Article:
Everyone loves the party game/icebreaker “two truths and a lie.”
Can you identify which of the following is NOT true about short-term, high-interest loans?
A. Banning short-term loans, often called payday loans, will benefit poor people who are exploited by these lenders.
B. A pay day loan is sometimes the appropriate choice for some borrowers.
C. A short-term loan can bail a conscientious borrower out of a jam set her on a path to a better financial future.
Well-intended people, nonprofits, and legislators have long wanted to find a way to eliminate the short-term, high-interest loans known as payday loans.
Many short-term borrowers, however, would be seriously harmed by the loss of this resource.
In 2008 a New York Federal Reserve study compared how households managed in two states that allow payday loans and two that don’t. The Wall Street Journal explained what the study found:
Compared with households in states where payday lending is allowed, the study found that Georgia and North Carolina households had “bounced more checks, complained more to the Federal Trade Commission about lenders and debt collectors, and filed for Chapter 7 bankruptcy protection at a higher rate.”
The researchers concluded that payday credit is preferable to alternatives such as bounced-check protection from banks or loans from pawnshops.
While nobody should ever take out a high-interest loan when better rates are available, the payday loan can be a life saver for consumers who can’t obtain traditional credit. People without credit or bank accounts can receive such a loan to meet an emergency almost immediately, if they demonstrate that they have the ability to pay it back (usually by presenting paycheck stubs).
Contrary of the image their “betters” have of payday loan clients rushing headlong into a high-interest loan, many borrowers carefully weigh their alternatives. In 2009, a study by George Washington University found, according to the Wall Street Journal, that “about half of borrowers surveyed had considered other credit alternatives, and more than 80% lacked funds in their bank accounts to cover expenses. Payday loans can prevent borrowers from incurring more expensive overdraft fees.”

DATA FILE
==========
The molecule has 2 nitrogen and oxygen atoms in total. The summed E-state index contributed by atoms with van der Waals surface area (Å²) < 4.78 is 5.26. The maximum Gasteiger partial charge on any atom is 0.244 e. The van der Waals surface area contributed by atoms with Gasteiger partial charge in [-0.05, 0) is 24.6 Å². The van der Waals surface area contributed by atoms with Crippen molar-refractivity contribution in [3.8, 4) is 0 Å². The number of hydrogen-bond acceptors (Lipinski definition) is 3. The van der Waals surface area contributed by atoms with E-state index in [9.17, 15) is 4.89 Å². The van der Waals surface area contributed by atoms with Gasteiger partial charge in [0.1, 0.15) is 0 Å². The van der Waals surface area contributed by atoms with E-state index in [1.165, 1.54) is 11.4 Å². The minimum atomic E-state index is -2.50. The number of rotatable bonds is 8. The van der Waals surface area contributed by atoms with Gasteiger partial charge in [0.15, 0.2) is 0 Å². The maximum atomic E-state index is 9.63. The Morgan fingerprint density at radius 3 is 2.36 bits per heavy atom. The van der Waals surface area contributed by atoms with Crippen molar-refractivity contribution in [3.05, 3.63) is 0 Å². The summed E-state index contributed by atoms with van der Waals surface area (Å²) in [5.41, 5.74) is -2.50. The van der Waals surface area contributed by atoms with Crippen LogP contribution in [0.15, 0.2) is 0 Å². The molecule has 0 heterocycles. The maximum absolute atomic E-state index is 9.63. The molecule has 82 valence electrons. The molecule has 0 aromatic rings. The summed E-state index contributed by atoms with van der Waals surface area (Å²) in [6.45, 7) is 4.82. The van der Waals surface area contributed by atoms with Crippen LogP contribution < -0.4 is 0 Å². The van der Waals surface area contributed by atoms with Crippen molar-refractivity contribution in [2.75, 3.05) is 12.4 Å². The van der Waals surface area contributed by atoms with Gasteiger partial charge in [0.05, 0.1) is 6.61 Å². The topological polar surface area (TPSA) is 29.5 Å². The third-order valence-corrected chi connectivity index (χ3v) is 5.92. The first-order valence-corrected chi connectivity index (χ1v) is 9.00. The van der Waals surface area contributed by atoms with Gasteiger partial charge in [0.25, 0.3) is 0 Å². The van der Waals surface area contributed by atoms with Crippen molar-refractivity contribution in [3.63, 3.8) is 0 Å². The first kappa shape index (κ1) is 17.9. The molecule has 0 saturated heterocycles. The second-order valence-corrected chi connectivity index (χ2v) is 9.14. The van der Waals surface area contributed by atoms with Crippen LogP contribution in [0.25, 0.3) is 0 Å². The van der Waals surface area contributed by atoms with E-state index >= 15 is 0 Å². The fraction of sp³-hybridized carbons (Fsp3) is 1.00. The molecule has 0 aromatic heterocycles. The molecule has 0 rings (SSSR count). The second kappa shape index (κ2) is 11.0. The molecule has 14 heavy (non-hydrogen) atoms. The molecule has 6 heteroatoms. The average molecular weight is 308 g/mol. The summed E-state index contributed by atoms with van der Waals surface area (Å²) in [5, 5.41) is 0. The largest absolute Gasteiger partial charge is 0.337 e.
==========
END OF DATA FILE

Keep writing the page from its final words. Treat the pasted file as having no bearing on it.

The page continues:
An IWF Policy Focus on financial services for the unbanked showed that, without the availability of these loans, some users could find themselves facing life-altering collateral consequences (such as eviction).
Conscientious consumers of short-term loans are capable of using this resource wisely.
Robert Sherrill, now a successful businessman, who grew up in public housing and spent time in prison, is a case in point. His book, The Journey Back, describes how he transformed himself into an upstanding citizen, in part by the wise use of a short-term loan.
As Sherrill recounted in an article in the D.C. Examiner:
As many small business owners will tell you, starting a company isn’t easy — there never seems to be enough money. I needed a simple $1,000 loan to get myself up and running; but I quickly found out that banks and credit unions have regulations and rules that typically hinder those with a criminal background and a turbulent financial history. …
I had two choices: Return to my old ways and earn money on the streets, or try for a personal loan to keep my business afloat.
Sherrill recalled that a financial service center “took a chance” on him. The loan saved his business and let him move forward. He now employs more than 20 people.
Yes, there are people who abuse these loans (as there are people who abuse more “respectable” forms of credit). But there are also people like Robert Sherrill. We need to allow people to make their own choices, as Robert Sherrill did.